Taking the Scenic Route

I really didn’t fall off the face of the earth… (homeschool stuff)

28th January 2009

I really didn’t fall off the face of the earth… (homeschool stuff)

posted in Autistic Life, Homeschool |

I have been busy getting everything together for a new school year. What we were doing wasn’t really working well and then with the death last fall we really got totally off track. I have done a lot of problem solving to figure out a system that will be more successful, and proceeded to make lesson plans for the next few weeks (it needs to be a few weeks out so I can get the library books in time), and then a skeleton of what “themes” I will use each week through the rest of the year (in December, not typical “school year” year). There are a few blank spots, but we will need some breaks here and there anyway. I did notice that almost all of the major holidays seem to land on Saturday this year.

I have been burried in library books, with stacks of things teetering on my computer desk, across the loveseat, and on two kitchen chairs and the floor surrounding me. I also spent a lot of time pouring over the state’s dept. of education stuff to see what their requirements are for first graders to make sure I was either meeting them, or building skills to aim him that direction in areas he can’t manage yet. Some of the language arts recommendations are way beyond him because he isn’t at a high enough level of language acquisition to even begin the process of writing/journalling. He is hyperlexic…he can read several years above his grade level, but his comprehension is at, or just below, grade level. Language acquisition also interferes with some of the social sciences, but some of that can be mitigated with a lot of visual scaffolding. (although it will probably be a while before he can verbally express whether or not he understands concepts)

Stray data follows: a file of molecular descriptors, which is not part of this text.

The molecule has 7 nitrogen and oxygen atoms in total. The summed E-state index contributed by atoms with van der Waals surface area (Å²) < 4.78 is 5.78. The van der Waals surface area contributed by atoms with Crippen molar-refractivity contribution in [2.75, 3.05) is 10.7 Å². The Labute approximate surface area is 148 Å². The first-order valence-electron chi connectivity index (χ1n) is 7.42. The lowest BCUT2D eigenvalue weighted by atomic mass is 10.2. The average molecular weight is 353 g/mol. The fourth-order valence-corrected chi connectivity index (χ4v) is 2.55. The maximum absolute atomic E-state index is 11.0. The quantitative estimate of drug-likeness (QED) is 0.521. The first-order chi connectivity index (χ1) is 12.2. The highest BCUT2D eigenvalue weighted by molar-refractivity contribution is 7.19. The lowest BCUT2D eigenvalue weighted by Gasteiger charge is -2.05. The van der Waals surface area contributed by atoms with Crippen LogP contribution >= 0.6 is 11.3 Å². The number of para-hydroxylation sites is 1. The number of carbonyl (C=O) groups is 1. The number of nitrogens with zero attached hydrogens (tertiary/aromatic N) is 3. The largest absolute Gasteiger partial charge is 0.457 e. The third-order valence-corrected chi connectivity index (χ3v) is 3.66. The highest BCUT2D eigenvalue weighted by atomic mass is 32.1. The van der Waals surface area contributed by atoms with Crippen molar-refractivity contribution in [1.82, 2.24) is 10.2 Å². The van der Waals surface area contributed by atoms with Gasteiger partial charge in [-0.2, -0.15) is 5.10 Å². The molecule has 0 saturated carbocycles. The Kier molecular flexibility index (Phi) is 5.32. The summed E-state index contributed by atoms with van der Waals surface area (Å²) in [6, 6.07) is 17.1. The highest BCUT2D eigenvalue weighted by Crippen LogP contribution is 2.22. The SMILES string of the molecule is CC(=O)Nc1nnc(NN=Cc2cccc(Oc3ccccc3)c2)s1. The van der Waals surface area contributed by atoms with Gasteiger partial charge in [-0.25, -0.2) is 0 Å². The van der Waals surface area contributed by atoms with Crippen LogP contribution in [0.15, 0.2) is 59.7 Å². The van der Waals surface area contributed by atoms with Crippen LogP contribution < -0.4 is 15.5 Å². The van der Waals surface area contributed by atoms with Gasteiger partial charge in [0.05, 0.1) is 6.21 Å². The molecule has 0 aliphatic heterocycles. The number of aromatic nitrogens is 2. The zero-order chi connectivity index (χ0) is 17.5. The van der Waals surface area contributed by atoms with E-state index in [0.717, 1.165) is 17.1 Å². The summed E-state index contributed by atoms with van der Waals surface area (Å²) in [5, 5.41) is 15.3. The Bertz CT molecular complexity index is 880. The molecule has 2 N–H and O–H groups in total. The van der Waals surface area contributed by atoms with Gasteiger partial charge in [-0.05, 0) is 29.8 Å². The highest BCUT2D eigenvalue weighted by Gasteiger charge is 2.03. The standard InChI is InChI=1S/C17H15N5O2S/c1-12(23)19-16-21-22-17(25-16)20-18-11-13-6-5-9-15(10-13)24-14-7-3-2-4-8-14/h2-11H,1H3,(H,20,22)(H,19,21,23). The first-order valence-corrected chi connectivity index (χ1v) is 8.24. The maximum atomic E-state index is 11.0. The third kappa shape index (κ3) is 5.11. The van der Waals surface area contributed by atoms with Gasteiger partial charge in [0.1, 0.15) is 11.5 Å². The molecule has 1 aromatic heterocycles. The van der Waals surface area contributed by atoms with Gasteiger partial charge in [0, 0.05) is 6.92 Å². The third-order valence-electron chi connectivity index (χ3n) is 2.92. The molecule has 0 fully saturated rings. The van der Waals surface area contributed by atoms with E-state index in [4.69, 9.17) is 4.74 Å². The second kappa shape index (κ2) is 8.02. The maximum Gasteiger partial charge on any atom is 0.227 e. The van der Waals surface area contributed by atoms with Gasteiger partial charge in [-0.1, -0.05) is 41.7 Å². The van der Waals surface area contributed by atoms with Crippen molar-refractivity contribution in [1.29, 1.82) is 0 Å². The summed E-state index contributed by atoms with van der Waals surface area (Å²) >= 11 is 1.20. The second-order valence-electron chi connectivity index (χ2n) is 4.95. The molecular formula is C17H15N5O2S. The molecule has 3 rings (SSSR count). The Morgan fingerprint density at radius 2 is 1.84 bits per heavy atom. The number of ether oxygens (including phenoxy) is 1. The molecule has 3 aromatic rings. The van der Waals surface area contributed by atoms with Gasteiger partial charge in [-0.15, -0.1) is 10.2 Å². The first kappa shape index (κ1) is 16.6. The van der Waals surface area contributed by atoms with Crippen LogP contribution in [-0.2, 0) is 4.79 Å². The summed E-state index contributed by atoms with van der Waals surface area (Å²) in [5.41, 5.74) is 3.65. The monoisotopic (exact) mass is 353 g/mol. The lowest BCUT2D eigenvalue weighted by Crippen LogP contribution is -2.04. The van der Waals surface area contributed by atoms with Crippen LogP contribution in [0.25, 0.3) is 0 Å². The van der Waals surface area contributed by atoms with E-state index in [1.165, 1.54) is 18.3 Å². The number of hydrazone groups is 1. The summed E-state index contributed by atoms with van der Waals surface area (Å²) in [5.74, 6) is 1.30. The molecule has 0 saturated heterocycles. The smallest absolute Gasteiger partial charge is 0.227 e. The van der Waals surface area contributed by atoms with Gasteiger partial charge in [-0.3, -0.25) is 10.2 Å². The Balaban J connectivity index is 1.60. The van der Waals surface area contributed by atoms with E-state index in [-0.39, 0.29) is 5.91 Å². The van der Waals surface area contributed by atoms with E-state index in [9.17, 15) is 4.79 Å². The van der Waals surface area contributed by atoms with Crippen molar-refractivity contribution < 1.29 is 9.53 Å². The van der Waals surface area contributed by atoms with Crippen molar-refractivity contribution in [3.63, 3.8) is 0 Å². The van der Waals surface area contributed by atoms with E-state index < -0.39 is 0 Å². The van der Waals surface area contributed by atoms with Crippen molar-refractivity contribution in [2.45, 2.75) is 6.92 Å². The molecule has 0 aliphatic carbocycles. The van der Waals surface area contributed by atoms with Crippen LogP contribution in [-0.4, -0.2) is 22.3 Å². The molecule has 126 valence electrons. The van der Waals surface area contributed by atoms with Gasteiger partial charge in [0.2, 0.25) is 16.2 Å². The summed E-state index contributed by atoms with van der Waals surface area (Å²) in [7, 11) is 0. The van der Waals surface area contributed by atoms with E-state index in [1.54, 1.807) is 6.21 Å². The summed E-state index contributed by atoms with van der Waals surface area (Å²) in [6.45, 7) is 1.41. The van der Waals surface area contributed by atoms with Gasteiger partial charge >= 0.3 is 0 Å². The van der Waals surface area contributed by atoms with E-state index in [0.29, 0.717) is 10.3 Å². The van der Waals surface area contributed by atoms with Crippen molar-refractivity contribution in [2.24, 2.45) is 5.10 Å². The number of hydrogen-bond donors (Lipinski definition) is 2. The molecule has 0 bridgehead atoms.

One of the main challenges was that he had begun to really hate math. He used to love it and is very good at it, so I was really at a loss trying to figure out what happened. It occurred to me that writing the answers is what he complains about the most and what precipitated the meltdowns, so I decided I would try and scribe all of his math (actually, scribe just about everything that is writing intensive).

After a few days back to school, I can already see him starting to get that light in his eyes again instead of being resistent when we start working on math. I can’t believe what a difference it makes to take the writing aspect out of the math for him. Suddenly he is able to give me answers to multiplication problems and shows me that he is understanding it at a much higher level than I was expecting. I realized I probably need to get him to do a typing program once the Headsprout stuff is complete so that he can write without working so hard on the physical aspects of it (which are so frustrating and exhausting to him).

I was resistant to scribing for him and refused to do it for much longer than my stubborn self should have because I mistakenly thought that it would help him learn to do it. I was wrong. It was taking away his love for learning and so not worth the price. He still doesn’t love doing the Handwriting Without Tears workbook, but it is, actually “without tears” now, although I insist on him doing it carefully, I also don’t try to do more than a page each day. (if he can’t seem to write the letter correctly, we take a step back and do it with the letter forms, chalkboard, and play-doh before returning to the paper). We will keep working on the motor skill aspect of handwriting. I think once the motor planning aspect of writing is in place and fairly well developed, I can start having him take over a lot of the writing. For the time being, it really isn’t fair to expect him to combine his two most challenging things (language + motor planning) and then get frustrated with him because he can’t pay attention to another thing on top of that.